The aforementioned information will help you save water at home. You can take it a step further by discovering additional water saving tips and practicing common sense when you turn on the tap.

For answers to your questions, contact The Pink Plumber today.

Image Source: Flickr

Tankless Water Heaters: How Do They Work?

Monday, February 15th, 2016

Tankless water heaters also referred to as instantaneous or on-demand water heaters, produce hot water only when called for. This feature provides the system with improved energy efficiency, which can save you money in energy costs. To help determine if it is right for your home, you should take the time to understand the basic functions of the system.

How They Work
A tankless system does not require a storage tank; they heat water directly when you turn on the faucet. When a flow switch affixed to the unit detects water flow, it activates the system to heat the water. An electric element or gas burner is responsible for heating the water before it reaches your tap. When you turn off the faucet or outlet, the water flow stops and the sensor deactivates the water heating system. Since tankless systems heat water only on demand, you can expect to save a few dollars on your energy bills.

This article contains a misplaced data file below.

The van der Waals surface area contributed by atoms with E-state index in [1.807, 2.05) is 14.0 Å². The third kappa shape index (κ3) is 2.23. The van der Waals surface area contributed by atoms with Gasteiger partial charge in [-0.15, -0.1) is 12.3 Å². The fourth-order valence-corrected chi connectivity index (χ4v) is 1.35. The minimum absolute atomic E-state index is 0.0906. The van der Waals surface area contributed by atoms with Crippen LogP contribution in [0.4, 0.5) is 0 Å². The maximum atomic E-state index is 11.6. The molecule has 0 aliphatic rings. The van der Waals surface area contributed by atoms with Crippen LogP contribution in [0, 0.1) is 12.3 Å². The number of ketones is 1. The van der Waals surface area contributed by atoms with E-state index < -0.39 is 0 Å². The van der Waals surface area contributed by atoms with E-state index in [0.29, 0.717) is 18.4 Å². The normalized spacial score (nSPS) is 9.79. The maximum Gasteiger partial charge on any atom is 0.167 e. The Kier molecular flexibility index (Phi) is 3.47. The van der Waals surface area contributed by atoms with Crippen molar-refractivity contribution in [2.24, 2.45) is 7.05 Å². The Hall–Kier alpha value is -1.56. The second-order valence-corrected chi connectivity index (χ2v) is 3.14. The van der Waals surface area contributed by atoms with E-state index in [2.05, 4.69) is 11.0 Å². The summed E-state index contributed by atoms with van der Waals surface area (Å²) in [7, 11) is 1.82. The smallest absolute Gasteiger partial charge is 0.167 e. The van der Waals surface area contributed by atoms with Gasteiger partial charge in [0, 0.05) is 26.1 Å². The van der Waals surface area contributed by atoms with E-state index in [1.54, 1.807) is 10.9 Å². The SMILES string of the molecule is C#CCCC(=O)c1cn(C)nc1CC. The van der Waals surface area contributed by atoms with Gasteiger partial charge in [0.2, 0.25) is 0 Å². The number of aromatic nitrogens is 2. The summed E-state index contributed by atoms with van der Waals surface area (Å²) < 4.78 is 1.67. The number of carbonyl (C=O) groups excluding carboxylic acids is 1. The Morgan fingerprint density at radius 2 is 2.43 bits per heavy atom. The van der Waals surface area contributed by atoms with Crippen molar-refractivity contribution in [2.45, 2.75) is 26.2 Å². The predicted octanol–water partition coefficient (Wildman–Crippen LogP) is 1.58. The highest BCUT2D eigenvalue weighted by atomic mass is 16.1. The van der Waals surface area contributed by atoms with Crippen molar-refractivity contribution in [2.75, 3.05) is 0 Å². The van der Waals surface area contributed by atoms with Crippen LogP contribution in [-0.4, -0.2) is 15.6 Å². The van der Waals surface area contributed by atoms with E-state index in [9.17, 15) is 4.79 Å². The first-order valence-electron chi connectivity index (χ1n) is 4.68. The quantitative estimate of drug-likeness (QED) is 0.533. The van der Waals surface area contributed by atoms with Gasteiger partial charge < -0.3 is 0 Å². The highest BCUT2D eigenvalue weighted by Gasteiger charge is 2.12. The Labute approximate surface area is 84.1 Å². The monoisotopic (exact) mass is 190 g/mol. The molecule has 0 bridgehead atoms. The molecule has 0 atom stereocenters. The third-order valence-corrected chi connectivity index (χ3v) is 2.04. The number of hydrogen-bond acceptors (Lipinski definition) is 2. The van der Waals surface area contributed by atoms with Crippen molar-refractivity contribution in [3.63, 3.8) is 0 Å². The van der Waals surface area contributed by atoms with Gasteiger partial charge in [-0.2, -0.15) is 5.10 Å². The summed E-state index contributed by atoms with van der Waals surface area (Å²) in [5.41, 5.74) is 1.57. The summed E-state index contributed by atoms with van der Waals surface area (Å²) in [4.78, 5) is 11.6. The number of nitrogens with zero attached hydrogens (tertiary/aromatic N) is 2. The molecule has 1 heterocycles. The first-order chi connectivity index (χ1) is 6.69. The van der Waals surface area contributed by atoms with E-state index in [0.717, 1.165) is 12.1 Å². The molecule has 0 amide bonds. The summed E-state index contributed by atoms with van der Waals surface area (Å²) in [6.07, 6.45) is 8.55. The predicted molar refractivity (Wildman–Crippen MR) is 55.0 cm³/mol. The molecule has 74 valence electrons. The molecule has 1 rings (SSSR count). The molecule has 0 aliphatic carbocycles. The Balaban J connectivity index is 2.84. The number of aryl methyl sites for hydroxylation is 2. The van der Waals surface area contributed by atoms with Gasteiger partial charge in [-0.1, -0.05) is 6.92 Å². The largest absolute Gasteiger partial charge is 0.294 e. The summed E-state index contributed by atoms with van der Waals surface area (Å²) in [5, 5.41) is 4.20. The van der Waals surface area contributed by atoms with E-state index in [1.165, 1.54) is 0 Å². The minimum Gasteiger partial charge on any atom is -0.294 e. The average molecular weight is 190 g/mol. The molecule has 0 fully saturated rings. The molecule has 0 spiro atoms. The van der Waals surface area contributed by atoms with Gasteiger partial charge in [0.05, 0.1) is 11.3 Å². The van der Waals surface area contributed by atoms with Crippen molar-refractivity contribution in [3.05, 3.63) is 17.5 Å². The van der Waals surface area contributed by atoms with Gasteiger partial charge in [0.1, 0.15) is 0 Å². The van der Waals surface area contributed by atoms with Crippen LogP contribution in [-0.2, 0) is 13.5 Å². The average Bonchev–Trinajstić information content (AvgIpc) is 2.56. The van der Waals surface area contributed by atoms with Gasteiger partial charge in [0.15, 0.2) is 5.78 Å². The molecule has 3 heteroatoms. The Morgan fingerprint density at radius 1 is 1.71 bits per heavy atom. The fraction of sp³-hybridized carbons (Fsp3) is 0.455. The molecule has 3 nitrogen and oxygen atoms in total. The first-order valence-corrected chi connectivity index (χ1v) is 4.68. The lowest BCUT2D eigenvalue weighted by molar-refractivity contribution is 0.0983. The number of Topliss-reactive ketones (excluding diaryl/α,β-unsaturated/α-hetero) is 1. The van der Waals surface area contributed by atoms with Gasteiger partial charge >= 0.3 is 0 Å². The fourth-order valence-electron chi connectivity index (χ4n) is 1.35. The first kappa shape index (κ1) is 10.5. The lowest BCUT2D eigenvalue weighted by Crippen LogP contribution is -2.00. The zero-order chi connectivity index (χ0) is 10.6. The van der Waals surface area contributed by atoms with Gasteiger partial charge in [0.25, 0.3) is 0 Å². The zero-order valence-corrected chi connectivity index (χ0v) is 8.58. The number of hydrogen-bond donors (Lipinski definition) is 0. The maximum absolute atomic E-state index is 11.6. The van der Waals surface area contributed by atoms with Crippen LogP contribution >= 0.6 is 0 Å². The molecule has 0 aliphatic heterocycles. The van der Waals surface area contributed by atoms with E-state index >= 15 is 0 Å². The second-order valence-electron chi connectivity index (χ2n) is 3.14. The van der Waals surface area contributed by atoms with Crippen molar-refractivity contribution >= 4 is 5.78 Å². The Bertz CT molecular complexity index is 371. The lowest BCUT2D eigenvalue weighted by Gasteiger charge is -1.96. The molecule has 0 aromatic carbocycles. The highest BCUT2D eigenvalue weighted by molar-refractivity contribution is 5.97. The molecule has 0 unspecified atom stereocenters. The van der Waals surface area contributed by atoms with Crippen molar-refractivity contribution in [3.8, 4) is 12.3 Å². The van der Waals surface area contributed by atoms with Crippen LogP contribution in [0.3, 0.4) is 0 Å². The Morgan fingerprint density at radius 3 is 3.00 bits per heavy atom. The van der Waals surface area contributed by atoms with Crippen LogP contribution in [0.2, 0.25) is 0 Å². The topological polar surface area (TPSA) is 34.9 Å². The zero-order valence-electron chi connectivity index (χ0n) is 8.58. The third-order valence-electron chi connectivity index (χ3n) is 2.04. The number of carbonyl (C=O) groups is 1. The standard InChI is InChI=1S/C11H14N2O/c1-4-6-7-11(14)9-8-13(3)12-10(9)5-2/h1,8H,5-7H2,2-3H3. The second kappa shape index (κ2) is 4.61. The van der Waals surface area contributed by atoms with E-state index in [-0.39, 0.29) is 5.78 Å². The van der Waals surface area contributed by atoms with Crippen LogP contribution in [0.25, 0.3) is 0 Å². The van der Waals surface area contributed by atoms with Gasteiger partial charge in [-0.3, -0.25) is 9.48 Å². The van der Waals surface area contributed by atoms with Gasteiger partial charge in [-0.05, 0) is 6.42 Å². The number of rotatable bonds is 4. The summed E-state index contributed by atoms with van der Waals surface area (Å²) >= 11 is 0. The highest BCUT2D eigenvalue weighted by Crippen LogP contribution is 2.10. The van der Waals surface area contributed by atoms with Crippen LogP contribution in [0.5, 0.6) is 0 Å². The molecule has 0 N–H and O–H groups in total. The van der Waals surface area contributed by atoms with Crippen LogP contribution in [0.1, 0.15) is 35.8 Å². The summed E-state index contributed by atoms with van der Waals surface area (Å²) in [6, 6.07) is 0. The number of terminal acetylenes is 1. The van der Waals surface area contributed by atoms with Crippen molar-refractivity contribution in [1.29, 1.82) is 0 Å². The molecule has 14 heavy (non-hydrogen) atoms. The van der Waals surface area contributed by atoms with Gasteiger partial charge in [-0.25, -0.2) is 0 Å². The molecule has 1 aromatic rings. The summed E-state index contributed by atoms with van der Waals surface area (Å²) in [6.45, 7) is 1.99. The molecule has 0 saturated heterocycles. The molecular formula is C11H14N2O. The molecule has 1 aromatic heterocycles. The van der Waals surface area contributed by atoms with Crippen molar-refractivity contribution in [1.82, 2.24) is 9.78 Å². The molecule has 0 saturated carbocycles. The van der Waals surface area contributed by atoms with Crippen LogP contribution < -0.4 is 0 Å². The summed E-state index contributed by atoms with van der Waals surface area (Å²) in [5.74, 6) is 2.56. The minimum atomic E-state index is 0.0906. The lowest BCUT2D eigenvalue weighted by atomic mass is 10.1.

Energy Consumption
The amount of energy tankless water heaters consume depends on the amount of hot water used. According to Energy Star, a typical home that uses 41 gallons or less of hot water daily can expect to achieve between 24%-34% more energy efficiency versus a conventional storage tank system. You can realize significant savings on your utility bill. Homes that use more water — 86 gallons per day — will only achieve between 8%-14% more energy efficiency. You can increase energy efficiency further by installing tankless systems at each water outlet; however, you incur more upfront costs as you will need additional units.